Australian consumers’ obsession with online shopping shows no sign of slowing down, and Amazon Australia is taking advantage of this upward trend. Since its launch in December 2017, Amazon.com.au has continued to grow at rates that can only be described as breathtaking.
Morningstar Equity Research analysts predict that this e-commerce behemoth will dominate over a third of all e-commerce sales by 2030.
The main driving force behind this take-over will be Amazon’s massive infrastructure in Australia. The NSW government welcomed the construction of a massive warehouse that will house the company’s distribution hub. The warehouse is the largest in Southern Hemisphere, measuring about 200,000 square meters (equivalent to 24 rugby fields). It has the capability of picking and packing more than 25 thousand customer orders every single hour.
While Amazon is employing automation and robotics to do the heaviest lifting in this fulfilment centre, the Aussie humans need not worry that they’ll be no human employment. Plans are underway to deliver more than 1500 new jobs, including entry-level, graduate, and leadership roles. They need for human brains and talents is growing especially in computer science, robotics technology, supply chain, and many other areas. The human-robots integration will tremendously contribute towards their goal of dominating the local retail landscape. This is straight out of the playbook that has seen them dominate other marketplaces like Canada, the UK and of course the USA.
The warehouse houses different types of inventory and facilitates distribution throughout the country, so fulfilment will no longer be a headache. Last year, the pandemic gifted the online retail giant a bumper year. According to 9News, the pandemic-induced growth saw Amazon doubling its sales from $562 million in 2019 to 1.1 billion in 2020.
The Morningstar analysts agree that discretionary and food products’ retail sales have spiked up, thanks to the pandemic. But this unprecedented upward curve has masked the underlying macroeconomic and operational challenges.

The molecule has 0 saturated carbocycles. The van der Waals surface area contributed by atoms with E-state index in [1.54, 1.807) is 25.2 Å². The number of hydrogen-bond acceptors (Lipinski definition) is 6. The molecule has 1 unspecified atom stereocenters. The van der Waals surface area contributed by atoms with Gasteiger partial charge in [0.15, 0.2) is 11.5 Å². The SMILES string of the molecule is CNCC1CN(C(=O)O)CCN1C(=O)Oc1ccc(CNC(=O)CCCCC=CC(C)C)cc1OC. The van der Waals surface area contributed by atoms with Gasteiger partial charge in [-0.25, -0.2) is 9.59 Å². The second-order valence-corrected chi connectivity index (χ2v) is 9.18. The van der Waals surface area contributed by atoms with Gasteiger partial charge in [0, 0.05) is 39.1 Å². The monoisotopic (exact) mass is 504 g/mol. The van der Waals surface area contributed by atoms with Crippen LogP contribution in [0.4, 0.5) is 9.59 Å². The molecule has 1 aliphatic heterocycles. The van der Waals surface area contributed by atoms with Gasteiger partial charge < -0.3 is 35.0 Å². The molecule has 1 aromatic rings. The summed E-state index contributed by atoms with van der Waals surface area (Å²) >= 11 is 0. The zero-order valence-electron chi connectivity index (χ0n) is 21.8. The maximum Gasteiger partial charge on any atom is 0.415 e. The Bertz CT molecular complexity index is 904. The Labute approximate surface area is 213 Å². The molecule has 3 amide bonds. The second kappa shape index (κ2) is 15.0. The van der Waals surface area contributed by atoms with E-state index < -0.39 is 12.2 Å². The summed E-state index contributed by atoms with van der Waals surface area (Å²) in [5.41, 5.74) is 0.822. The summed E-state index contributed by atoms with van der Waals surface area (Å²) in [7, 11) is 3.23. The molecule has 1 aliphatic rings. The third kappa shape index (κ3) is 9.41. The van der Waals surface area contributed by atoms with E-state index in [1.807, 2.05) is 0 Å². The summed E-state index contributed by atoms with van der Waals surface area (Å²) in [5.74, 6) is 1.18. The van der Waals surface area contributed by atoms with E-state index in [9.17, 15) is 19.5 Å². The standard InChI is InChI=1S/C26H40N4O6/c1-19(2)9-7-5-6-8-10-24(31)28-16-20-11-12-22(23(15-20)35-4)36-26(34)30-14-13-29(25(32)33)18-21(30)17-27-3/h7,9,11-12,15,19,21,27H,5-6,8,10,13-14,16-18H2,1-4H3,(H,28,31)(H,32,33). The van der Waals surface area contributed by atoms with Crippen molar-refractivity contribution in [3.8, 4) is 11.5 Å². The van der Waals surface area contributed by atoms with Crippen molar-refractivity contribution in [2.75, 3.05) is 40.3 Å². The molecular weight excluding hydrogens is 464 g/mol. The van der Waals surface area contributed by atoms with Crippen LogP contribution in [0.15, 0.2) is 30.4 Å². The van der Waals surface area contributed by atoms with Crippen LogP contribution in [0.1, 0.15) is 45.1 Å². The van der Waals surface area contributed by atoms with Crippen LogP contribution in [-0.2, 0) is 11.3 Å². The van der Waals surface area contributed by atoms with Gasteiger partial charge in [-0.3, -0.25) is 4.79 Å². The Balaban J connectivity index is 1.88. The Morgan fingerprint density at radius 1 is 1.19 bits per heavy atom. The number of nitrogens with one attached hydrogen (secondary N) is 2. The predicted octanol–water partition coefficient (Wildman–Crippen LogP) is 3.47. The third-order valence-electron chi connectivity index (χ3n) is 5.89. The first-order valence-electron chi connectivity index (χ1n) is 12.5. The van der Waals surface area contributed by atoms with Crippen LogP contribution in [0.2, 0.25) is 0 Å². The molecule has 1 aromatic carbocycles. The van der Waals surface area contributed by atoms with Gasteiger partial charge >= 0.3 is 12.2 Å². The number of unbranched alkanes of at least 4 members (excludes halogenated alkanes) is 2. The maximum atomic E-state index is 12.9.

“One of these is our concern for Australian retailers due to Amazon’s aggressive infrastructure build in Australia,” write the analysts.
They forecast Amazon Australia’s local footprint to triple in this year, 2021, and continue to claim a considerable chunk of the country’s retail turnover.
Last year alone, the researchers say the giant’s total sales accelerated three times faster than JB Hi-Fi. This is despite the latter posting a pandemic-induced bumper year. According to their 2020 estimates, Amazon Australia’s gross merchandise value went up by over 60% to hit around $ 2.6 billion.
But as e-commerce gathered speed, they forecasted lacklustre sales for the physical stores of traditional businesses like Harvey Norman and JB Hi-Fi.
“We anticipate their large physical store sales to significantly underperform longer-term and present a headwind to their omnichannel sales growth,” said the Morningstar analysts.
The analysts anticipate fewer store-economics as more investments go into the digital assets.
The analysts put Harvey Norman, Kogan, and JB Hi-Fi stocks at 3.60, 11.50, and 30 Australian dollars, respectively. They anticipate Harvey Norman and JB Hi-Fi will retain their Australian market shares. But they don’t see the two retailers increasing their sales beyond the overall consumer appliances and electronics share.
The analysts believe these retailers’ brick-and-mortar stores will not perform well in the long run. This trend may see their omnichannel sales performance experiencing a persistent headwind.
Tim Shelton (Senior Partner) with E. Juma (Staff Researcher)